The solution is to have a half hood fitted. These clip to the windscreen and over the roll bar and then are held down with straps which you tighten up. Fitting takes a couple of minutes max. I could have had a go at making one myself but decided to hand it over to the experts and went to visit Jill and Nick Judd at Soft Bits For Sevens (www.softbitsforsevens.co.uk). They had the car for the day as it was the first half hood they had made for a GBS Zero and I think they have made a cracking job of it.
It has a small window at the back so rear visibility is not compromised.
When not in use, it can either be kept in the boot or if you think it may be needed in a hurry, it rolls up neatly in to a cover which in turn clips to the roll bar stays. It may be better to position it on the inside of the stays, but you get the idea.
I am really happy with the finished product and would thoroughly recommend Jill and Nick.
When I fitted it at home, although I didn't time myself, I reckon it took me about 2 minutes to fit as opposed to the near 20 minutes it took me to get the full hood fitted. In my mind that is a proper result!!
When I was building the car, I was conscious of the budget. It would have been very easy to go for the higher spec items at every turn but it would have sent the budget through the roof, which in turn would have delayed getting on the road. It would also have deprived me of the upgrades I am doing!
One of the budget spec items I chose initially were the seats. They are OK for short journeys but the cushions dig in to the backs of my legs on longer journeys. I looked at lots of options to replace them from the likes of Westfield, Intratrim, Interiors Seating and looked from full leather seats to Carbon Fibre race seats. I trawled the Internet forums looking for advice and also tried out many different seats. The net result was that I decided on race seats.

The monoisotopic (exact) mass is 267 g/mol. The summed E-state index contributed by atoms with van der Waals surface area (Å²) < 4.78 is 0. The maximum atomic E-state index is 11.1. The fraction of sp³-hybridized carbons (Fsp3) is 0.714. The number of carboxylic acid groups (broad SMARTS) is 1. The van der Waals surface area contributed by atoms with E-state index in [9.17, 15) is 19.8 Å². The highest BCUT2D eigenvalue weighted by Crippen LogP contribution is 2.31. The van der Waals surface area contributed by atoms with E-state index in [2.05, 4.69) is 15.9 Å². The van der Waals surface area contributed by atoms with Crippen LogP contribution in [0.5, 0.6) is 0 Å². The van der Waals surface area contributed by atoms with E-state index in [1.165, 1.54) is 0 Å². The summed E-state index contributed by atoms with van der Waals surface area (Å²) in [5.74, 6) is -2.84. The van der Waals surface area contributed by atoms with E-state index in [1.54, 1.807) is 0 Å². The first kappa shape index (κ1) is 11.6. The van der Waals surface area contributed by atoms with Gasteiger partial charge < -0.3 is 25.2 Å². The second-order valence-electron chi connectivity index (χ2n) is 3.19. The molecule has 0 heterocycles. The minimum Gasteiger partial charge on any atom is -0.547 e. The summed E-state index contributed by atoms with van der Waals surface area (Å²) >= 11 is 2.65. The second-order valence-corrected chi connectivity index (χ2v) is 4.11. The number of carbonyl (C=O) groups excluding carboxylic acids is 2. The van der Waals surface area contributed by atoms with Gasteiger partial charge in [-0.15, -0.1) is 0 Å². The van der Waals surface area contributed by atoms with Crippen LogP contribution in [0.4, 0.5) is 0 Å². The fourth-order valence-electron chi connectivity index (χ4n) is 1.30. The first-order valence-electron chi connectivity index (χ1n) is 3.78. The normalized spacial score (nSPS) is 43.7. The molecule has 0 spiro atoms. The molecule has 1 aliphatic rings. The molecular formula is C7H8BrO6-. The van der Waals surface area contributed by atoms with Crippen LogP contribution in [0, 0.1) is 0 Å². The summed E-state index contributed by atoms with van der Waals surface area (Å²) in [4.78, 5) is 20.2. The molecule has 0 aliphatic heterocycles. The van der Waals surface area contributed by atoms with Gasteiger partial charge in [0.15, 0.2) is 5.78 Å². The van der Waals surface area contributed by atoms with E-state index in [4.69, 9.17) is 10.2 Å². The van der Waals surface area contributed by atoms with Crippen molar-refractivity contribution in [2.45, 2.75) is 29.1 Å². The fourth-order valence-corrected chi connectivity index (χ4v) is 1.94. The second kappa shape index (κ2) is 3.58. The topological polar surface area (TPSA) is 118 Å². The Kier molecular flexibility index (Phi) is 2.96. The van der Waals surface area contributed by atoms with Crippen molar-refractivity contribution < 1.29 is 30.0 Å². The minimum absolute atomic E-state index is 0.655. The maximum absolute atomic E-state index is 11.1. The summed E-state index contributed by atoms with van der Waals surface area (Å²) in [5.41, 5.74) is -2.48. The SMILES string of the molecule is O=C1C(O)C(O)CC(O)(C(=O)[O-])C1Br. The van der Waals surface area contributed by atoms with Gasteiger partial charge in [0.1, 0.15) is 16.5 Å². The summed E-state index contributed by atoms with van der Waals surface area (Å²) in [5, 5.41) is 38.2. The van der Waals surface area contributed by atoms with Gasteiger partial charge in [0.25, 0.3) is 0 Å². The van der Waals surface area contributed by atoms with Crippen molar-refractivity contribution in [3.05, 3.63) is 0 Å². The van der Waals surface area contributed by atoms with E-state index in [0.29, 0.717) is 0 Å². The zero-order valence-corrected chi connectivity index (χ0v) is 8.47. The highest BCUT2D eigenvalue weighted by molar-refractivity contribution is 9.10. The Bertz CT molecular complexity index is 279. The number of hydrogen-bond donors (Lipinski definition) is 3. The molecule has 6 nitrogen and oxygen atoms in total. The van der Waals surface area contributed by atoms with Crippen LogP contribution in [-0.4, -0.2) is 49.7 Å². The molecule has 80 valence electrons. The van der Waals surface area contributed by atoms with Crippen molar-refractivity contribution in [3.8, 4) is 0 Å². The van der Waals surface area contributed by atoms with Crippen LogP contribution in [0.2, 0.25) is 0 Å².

Next was which ones. You can buy single skin ones from eBay for about £90 but I am a firm believer in that you get what you pay for, so discounted them. I considered a pair of JK Composites as they have some very favourable reviews, but would have had to wait 4 or 5 weeks. In the end I decided to only replace the drivers seat (I very rarely carry a passenger) and go for the best I could afford and justify, so I bought a Tillet B6 GRP seat (I couldn't justify the Carbon Fibre version!). I took advantage of a 15% WSCC discount and the fact that the seats were in stock and placed my order. 3 days later I collected a very big box from my local FedEx depot.
Once home, the first job was to remove the old seat.
These are the runners fitted.
You can see a number of spacers are used to avoid the runners hitting the indentation in the bottom of the seat.
Finally, the adjustment bar is fitted.
Next job was to fit drill the holes for the bolts. I made up a template based on the dimensions given in the instructions and placed it in the car. I put the seat in place and played around with the position of it so I new where to place the template.
Four holes later and it was ready to fit. One of the options I took when I built the car was for a lowered floor so that I would sit lower in the car. This is fine with the normal seats but with the Tillet seat you sit even lower. It was actually too low for me so I fitted the seat on to some 1 inch box section to raise
it up. It may only be an inch but it makes all the difference.
Here it is fitted. Looks the mutt's nuts doesn't it!! I can also assure you that it is surprisingly comfortable.
If you are interested in Tillett seats speak to David at Nationwide Technical Products or look here http://www.tillettcarseats.co.uk I would highly recommend them.